Coach Vickie Bevenour, PCC 

July 2013

This Newsletter

... is a quick tip ezine for Managers who believe in "Results Derived from Within"

Written by: Vickie Bevenour, a Professional Certified Coach, PCC


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Coach Vickie Bevenour
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The RDW Group, Inc.
114 Partheni Court
Cary , NC 27519

July 2013: Human Motivation Part Two 

In my April newsletter we discussed part of the keynote speech that Daniel Pink gave in Raleigh NC in March 2013. This month I would like to continue the discussion of human motivation. Daniel Pink suggests that the three motivational factors are: Autonomy, Mastery and Purpose. We discussed Autonomy in April, this issue will focus on Mastery and next month we will address Purpose.

Mastery is defined as getting better at things or to see progress. He asked the question "How many of us have a desire to get better at stuff? He went on to suggest that it seems natural to all of us to play our instruments to improve if we are musicians, practice our favorite sport or seek to better time on our next run. According to Pink, everyone who makes progress towards a goal tends to feel fully engaged, motivated and happy.

There are three rules that Pink uses to explain the Mastery factor of human motivation.

The First Rule of Mastery: Mindset

One must believe that their abilities are not finite but that one has the ability to improve almost infinitely. This internal belief that one can always improve is a motivating factor to continuous improvement. It makes me think of the story of The Little Engine That Could. When having to do something hard, the little engine continuously told himself "I think I can, I think I can" until the task was done. It also makes me think of children who tell their parents that they cannot accomplish a task without ever having tried it. How does that translate into the workplace? Motivating employees by believing in them and in their abilities is the first step to a highly motivated team.

The Second Rule of Mastery: Practice

The second rule of mastery is that reaching a goal takes hard work, grit and deliberate practice. Any of us who have ever tried to do something new; whether learning a golf swing, holding a pose in Yoga leading a project to successful completion, or making a "sale" (whether internal or external to the organization); every new thing that we do requires practice, perseverance in the face of failure and determination that we will eventually succeed. It reminds me of so many of those old adages: "If at first you don't succeed, try try again" or "You can do anything if you put your mind to it" or "If you think you can, or you think you can't, you are probably right". I would ask you to think about your favorite "Mastery saying". Then I would suggest that in your role as a Manager, you can adopt that "saying" as your team's motto or brand. Or for an individual, that "saying", which is based in your beliefs about yourself could become part of your personal brand.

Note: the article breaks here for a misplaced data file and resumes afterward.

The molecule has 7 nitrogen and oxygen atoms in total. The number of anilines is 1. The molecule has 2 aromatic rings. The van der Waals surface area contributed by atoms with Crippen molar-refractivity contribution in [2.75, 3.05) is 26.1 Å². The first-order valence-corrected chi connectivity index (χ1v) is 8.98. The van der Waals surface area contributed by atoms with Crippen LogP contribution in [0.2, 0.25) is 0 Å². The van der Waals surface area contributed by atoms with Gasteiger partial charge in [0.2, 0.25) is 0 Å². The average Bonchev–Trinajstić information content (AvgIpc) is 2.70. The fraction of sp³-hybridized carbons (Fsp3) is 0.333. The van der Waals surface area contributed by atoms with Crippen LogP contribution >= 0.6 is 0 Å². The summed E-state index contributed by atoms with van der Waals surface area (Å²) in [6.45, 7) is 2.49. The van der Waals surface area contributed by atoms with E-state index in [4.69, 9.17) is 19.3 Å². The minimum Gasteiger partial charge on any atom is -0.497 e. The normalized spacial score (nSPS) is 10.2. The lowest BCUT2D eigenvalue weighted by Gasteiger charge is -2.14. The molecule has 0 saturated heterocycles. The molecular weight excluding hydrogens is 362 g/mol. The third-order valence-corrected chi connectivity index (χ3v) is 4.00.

The Third Rule of Mastery: Illusiveness

The third rule of mastery is that TRUE mastery is impossible to realize, which makes it both alluring and frustrating. We all strive to master an accomplishment and yet do we ever get to that TRUE master level? Pink's research suggests that we are all driven towards progress. I would request that you ask yourself: "What is it that drives you personally towards mastering something?" Each of us has motivational drivers and uncovering yours could be your personal key to success. If you become aware of what this motivational factor is for you, imagine what you could accomplish! As a team lead, if you can tap into the specific motivational factors that drive your team towards mastery and ensure that they always have some of these "secret ingredients" in their work life; imagine what your team could accomplish!

Given this previous discussion, the question then becomes: how does one keep track of progress? While there are certainly the "normal" success metrics, project milestones and win/loss sales, the more important aspect is tracking personal progress. Managing and measuring progress - and using an appropriate tool to track that progress is essential. A daily log/diary could help with this tracking option.

Once progress is tracked, this also brings up the subject of feedback. Did I hear a groan from all of the Mangers out there? I recently met a human resource executive who is thinking of doing away with annual performance reviews. WOW that is a bit of a novel idea! They know that they still need to have some progress metrics and they are trying on the idea of monthly meeting where the individuals tell their top three success stories of the month. While monthly success story meetings might surprise some of you, I believe that it might just work. I have mentioned in other newsletters the concept of telling success stories in the form of CARs: Challenge, Action, Result. While a "typical" performance review seems to make us report status and activities, I believe that the CAR format truly forces us to look beyond the specific actions to the bigger picture of the RESULT for the team, project or organization.

My wish for you is that you become aware of your personal drive for Mastery and make a commitment to yourself to write up three success stories each month. At the end of the year, imagine the mastery that you will feel with this personal reporting structure. Congratulations, by embracing the concept of driving Mastery, you would be deriving results from within.

Yours very truly,


Coach Vickie Bevenour


*To review any of these past newsletters, please visit the Newsletter section of www.CoachVickie.com


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Copyright 2013  The RDW Group, Inc.

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